-           Mundie v. Nassau County Department of Social Services, 88 Misc. 2d 273, 274 (Sup. Ct. NY, 1976). NY's Nassau County of Social Services removed a child from a foster home because of abuse allegations, prior to an investigation into the matter. The removal negated the ability of the foster parents to adopt the child, which had been pending approval prior to the allegations. The court mandated a hearing be held on the matter so foster parents could have the opportunity to be heard and ultimately ruled that the Department's decision to remove the child from the foster home and withhold consent for adoption was unwarranted. The child was ordered to be returned to the foster parents so that adoption proceedings may commence, even after the child had been living outside the foster home for approximately ten months. 

-           In re Adoption of Jacono, 426 Pa. 98, 100, 231 A.2d 295, 296 (1967) "Once an abandonment has been established, then and only then, it becomes the duty of the court to determine whether adoption of a child will be for the child's welfare and best interests."

-           In re Adoption of Hookey, 419 Pa. 583, 589, 215 A.2d 860, 863 (1966). The Act directs the courts to take testimony and, if necessary, to order an investigation to decide whether adoption suits, "the physical, mental, and emotional needs and the welfare of the child."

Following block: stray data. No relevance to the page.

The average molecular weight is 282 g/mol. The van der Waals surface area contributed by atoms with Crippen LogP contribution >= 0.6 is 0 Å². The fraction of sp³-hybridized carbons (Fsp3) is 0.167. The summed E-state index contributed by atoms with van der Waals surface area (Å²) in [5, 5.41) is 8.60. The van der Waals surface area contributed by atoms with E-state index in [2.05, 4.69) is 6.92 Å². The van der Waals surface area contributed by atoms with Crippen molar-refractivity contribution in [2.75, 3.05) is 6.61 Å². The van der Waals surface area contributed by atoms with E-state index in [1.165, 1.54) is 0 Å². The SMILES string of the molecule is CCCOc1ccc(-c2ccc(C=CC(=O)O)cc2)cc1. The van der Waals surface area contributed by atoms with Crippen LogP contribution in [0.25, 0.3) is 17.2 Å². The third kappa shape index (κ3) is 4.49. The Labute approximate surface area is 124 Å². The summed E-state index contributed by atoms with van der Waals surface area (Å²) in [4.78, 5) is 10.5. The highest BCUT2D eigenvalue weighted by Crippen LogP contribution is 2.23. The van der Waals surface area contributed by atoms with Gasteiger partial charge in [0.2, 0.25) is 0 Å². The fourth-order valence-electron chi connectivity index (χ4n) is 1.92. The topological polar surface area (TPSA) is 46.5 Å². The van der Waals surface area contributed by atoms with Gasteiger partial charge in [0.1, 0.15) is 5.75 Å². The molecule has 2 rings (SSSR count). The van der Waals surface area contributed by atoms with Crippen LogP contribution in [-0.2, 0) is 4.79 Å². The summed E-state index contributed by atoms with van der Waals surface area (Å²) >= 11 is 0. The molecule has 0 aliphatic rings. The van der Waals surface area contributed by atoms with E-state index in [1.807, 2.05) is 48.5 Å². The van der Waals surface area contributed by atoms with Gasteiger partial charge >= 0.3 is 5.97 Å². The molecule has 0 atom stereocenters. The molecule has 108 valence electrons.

Additional information with persuasive value:

-           Adoption and Safe Families Act (ASFA, 1997)

This Act acknowledges that “This is the first time in Federal law that a child’s health and safety must be the paramount consideration when any decision is made regarding a child in the Nation’s child welfare system.” (Ross, 2004, p 10). The ASFA provides a strong legal argument in favor of bonding and there is more than sufficient evidence of the legislative concern that Ali’s bonded relationship with me should most definitely be honored. Congress made clear that where it was not possible to be equally “fair” to children and their parents, ASFA requires courts to elevate the interests of the child over those of the parent. The ASFA implements child development principles set forth in the influential work of Joseph Goldstein, Albert Solnit, and Anna Freud (Goldstein et al. 1996). These principles include consideration of;

1) the child’s need for parental continuity—an adult who serves as the child’s  “psychological parent”;